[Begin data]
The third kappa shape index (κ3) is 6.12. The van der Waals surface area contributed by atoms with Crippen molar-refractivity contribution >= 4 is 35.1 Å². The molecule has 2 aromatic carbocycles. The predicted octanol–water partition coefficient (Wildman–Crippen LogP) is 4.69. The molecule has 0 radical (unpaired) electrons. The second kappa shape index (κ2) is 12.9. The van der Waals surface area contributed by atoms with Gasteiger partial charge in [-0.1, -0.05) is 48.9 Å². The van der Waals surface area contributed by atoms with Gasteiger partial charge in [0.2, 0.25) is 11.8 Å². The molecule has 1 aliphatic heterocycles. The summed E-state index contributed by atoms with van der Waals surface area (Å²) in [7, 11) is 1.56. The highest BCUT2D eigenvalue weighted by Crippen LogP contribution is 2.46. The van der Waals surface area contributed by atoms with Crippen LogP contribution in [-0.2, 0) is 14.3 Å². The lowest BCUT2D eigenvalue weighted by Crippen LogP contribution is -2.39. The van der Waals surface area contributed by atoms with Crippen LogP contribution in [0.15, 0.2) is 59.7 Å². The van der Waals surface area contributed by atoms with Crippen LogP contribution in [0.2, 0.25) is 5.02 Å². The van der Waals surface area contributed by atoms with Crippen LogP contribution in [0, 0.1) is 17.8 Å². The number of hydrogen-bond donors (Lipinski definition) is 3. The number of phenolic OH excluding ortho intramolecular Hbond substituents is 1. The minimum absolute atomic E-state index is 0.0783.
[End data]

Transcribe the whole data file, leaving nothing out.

The third kappa shape index (κ3) is 6.12. The van der Waals surface area contributed by atoms with Crippen molar-refractivity contribution >= 4 is 35.1 Å². The molecule has 2 aromatic carbocycles. The predicted octanol–water partition coefficient (Wildman–Crippen LogP) is 4.69. The molecule has 0 radical (unpaired) electrons. The second kappa shape index (κ2) is 12.9. The van der Waals surface area contributed by atoms with Gasteiger partial charge in [-0.1, -0.05) is 48.9 Å². The van der Waals surface area contributed by atoms with Gasteiger partial charge in [0.2, 0.25) is 11.8 Å². The molecule has 1 aliphatic heterocycles. The summed E-state index contributed by atoms with van der Waals surface area (Å²) in [7, 11) is 1.56. The highest BCUT2D eigenvalue weighted by Crippen LogP contribution is 2.46. The van der Waals surface area contributed by atoms with Crippen LogP contribution in [-0.2, 0) is 14.3 Å². The lowest BCUT2D eigenvalue weighted by Crippen LogP contribution is -2.39. The van der Waals surface area contributed by atoms with Crippen LogP contribution in [0.15, 0.2) is 59.7 Å². The van der Waals surface area contributed by atoms with Crippen LogP contribution in [0.2, 0.25) is 5.02 Å². The van der Waals surface area contributed by atoms with Crippen LogP contribution in [0, 0.1) is 17.8 Å². The number of hydrogen-bond donors (Lipinski definition) is 3. The number of phenolic OH excluding ortho intramolecular Hbond substituents is 1. The minimum absolute atomic E-state index is 0.0783.